Interfaith diplomacy

Featured Photo

In a June 17 keynote speech opening a two-day conference titled “The Holy See and Israel: The Diplomacy of Engagement,” Mordechay Lewy, Israel’s ambassador to the Holy See, discussed the consequences of the May visit to Israel by Pope Benedict XVI. Addressing more than 100 academics, graduate students, and representatives of the Archdiocese and Boston’s Jewish community, Lewy characterized the Pope’s trip as a success, noting Benedict’s words at the national Holocaust memorial museum Yad Vashem, where the German pontiff declared that the millions of Jews who perished in the Nazi genocide “lost their lives, but they will never lose their names.” Referring to that affirmation of the power of name and memory as well as other papal reflections, Ambassador Lewy said, “Pope Benedict’s statements during the visit will nourish our [Israeli-Vatican] future relations for a long time,” and the diplomat added that that the Israeli people hold Benedict “in high esteem as very friendly towards Jews.” Above, seated in Gasson 100 are (front row, from left) James Bernauer, SJ, director of the Center for Christian-Jewish Learning, which sponsored the event; Lewy; Robert Stern, secretary general of the Catholic Near Eastern Welfare Association; and Eugene Fisher, former director of the secretariat for ecumenical and interreligious affairs of the U.S Conference of Catholic Bishops.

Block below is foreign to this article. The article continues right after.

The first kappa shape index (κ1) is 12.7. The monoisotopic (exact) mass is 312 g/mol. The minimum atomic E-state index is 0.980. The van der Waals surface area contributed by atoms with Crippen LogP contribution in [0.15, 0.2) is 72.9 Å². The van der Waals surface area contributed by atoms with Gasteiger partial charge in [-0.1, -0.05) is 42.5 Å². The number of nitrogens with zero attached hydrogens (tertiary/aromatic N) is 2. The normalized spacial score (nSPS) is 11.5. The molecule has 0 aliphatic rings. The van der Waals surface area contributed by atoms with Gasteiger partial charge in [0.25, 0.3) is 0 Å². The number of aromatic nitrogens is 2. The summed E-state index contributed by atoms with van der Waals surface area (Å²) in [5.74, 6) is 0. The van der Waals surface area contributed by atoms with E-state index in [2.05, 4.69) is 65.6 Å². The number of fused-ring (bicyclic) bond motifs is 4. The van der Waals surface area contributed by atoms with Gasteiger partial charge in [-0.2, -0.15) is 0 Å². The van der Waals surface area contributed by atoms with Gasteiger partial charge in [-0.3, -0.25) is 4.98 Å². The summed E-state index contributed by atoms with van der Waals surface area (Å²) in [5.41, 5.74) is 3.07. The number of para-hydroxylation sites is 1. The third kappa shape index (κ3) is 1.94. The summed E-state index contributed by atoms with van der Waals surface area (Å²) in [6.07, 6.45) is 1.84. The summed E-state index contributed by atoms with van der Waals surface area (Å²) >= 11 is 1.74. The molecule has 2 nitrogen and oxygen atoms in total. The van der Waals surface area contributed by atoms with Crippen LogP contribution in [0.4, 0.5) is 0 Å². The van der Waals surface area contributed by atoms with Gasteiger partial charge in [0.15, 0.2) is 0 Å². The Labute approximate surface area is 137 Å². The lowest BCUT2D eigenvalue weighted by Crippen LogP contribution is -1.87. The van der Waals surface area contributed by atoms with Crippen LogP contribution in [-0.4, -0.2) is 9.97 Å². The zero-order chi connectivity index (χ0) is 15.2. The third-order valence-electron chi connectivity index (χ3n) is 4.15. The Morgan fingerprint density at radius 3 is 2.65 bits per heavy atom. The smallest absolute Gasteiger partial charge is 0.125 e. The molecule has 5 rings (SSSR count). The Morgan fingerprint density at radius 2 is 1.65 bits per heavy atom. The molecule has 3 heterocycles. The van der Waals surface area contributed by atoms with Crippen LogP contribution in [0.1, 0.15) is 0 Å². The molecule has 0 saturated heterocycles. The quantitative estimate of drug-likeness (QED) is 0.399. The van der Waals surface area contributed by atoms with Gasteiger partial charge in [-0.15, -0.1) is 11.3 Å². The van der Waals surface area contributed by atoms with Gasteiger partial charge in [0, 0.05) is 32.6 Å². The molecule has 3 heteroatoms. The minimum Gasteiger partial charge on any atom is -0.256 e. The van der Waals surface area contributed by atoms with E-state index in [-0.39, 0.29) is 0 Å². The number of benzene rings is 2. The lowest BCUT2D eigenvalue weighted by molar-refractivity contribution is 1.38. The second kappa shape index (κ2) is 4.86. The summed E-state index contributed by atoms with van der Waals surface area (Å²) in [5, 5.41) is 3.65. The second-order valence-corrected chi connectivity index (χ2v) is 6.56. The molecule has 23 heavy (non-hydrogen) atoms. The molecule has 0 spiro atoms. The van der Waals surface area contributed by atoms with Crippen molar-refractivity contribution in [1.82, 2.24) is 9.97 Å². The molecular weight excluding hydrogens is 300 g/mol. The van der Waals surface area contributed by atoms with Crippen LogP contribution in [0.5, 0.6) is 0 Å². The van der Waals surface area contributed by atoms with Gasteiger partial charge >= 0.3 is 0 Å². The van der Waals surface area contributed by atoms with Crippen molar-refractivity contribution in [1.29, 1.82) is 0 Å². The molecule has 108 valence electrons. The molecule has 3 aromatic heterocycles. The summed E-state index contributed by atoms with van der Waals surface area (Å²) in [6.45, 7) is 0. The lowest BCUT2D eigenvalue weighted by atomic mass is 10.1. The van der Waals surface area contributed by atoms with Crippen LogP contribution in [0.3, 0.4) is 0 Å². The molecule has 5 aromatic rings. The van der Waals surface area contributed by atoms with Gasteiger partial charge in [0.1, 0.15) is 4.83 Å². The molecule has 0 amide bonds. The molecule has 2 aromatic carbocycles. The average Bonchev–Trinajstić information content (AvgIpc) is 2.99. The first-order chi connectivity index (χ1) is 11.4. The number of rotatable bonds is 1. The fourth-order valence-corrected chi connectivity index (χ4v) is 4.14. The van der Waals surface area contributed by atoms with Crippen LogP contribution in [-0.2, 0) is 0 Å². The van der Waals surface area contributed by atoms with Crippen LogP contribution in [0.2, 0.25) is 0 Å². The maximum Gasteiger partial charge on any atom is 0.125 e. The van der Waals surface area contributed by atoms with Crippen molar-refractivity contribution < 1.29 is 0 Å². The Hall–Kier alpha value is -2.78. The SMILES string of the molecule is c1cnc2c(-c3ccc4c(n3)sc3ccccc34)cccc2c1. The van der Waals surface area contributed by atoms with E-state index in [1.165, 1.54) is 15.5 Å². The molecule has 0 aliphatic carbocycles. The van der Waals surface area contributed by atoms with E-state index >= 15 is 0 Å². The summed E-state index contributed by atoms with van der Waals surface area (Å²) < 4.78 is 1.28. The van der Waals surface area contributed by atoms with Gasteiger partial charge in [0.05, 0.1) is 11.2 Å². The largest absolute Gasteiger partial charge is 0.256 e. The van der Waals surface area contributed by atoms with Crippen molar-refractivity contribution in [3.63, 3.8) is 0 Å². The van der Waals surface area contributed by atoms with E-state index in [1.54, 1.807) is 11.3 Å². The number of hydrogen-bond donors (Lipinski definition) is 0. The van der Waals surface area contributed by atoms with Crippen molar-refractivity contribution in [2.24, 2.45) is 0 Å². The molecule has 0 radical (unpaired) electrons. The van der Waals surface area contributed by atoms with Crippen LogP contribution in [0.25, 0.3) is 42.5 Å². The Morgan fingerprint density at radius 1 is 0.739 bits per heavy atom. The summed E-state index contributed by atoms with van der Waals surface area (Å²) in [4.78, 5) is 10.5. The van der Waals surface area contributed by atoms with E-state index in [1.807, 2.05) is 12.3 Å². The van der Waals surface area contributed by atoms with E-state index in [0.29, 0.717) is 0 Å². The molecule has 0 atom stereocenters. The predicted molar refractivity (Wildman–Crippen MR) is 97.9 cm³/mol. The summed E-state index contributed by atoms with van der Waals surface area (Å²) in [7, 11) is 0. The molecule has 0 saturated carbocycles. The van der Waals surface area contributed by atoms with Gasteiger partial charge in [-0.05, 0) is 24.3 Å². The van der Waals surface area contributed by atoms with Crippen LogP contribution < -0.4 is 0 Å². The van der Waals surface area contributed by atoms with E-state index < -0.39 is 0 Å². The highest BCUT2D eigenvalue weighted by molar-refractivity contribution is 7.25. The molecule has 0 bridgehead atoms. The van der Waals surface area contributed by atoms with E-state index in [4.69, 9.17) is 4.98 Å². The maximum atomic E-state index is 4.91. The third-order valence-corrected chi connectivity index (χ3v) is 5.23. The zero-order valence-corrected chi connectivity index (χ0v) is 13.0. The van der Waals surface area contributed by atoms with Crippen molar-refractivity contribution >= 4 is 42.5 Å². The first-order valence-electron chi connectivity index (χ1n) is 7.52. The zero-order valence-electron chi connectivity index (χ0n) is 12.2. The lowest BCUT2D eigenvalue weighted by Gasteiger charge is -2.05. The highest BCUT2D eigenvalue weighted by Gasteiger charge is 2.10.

This feature was posted on Thursday, June 25, 2009 and is filed under Featured Photo.

Photograph: Gary Wayne Gilbert